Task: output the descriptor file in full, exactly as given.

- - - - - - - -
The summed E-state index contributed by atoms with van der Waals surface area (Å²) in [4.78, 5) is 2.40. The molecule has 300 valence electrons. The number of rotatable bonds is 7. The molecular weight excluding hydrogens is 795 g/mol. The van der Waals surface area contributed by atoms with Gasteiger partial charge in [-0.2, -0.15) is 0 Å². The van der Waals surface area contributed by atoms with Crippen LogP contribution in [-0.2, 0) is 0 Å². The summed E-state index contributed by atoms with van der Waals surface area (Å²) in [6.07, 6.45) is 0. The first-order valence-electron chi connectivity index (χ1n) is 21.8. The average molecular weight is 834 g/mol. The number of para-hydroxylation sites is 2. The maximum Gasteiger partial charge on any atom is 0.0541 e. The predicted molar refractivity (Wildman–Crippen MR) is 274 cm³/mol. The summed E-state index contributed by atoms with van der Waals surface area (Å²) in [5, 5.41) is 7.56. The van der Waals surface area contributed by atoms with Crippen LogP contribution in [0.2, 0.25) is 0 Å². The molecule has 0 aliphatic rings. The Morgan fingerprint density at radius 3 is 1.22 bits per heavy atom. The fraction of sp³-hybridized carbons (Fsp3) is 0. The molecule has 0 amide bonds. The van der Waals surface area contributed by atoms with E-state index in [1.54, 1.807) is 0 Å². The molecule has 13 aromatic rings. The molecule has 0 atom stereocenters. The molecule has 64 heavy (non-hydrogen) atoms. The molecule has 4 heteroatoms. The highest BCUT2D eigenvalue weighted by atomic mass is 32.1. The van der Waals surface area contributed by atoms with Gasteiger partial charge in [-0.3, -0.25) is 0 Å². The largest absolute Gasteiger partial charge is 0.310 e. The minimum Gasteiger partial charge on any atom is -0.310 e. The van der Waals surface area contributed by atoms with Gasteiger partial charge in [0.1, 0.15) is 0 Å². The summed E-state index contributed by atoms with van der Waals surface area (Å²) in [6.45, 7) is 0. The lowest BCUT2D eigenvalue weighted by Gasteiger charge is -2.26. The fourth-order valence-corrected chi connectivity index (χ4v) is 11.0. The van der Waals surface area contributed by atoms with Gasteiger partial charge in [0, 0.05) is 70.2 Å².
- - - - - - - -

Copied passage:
The summed E-state index contributed by atoms with van der Waals surface area (Å²) in [4.78, 5) is 2.40. The molecule has 300 valence electrons. The number of rotatable bonds is 7. The molecular weight excluding hydrogens is 795 g/mol. The van der Waals surface area contributed by atoms with Gasteiger partial charge in [-0.2, -0.15) is 0 Å². The van der Waals surface area contributed by atoms with Crippen LogP contribution in [-0.2, 0) is 0 Å². The summed E-state index contributed by atoms with van der Waals surface area (Å²) in [6.07, 6.45) is 0. The first-order valence-electron chi connectivity index (χ1n) is 21.8. The average molecular weight is 834 g/mol. The number of para-hydroxylation sites is 2. The maximum Gasteiger partial charge on any atom is 0.0541 e. The predicted molar refractivity (Wildman–Crippen MR) is 274 cm³/mol. The summed E-state index contributed by atoms with van der Waals surface area (Å²) in [5, 5.41) is 7.56. The van der Waals surface area contributed by atoms with Crippen LogP contribution in [0.2, 0.25) is 0 Å². The molecule has 0 aliphatic rings. The Morgan fingerprint density at radius 3 is 1.22 bits per heavy atom. The fraction of sp³-hybridized carbons (Fsp3) is 0. The molecule has 0 amide bonds. The van der Waals surface area contributed by atoms with E-state index in [1.54, 1.807) is 0 Å². The molecule has 13 aromatic rings. The molecule has 0 atom stereocenters. The molecule has 64 heavy (non-hydrogen) atoms. The molecule has 4 heteroatoms. The highest BCUT2D eigenvalue weighted by atomic mass is 32.1. The van der Waals surface area contributed by atoms with Gasteiger partial charge in [-0.3, -0.25) is 0 Å². The largest absolute Gasteiger partial charge is 0.310 e. The minimum Gasteiger partial charge on any atom is -0.310 e. The van der Waals surface area contributed by atoms with Gasteiger partial charge in [0.1, 0.15) is 0 Å². The summed E-state index contributed by atoms with van der Waals surface area (Å²) in [6.45, 7) is 0. The lowest BCUT2D eigenvalue weighted by Gasteiger charge is -2.26. The fourth-order valence-corrected chi connectivity index (χ4v) is 11.0. The van der Waals surface area contributed by atoms with Gasteiger partial charge in [0, 0.05) is 70.2 Å².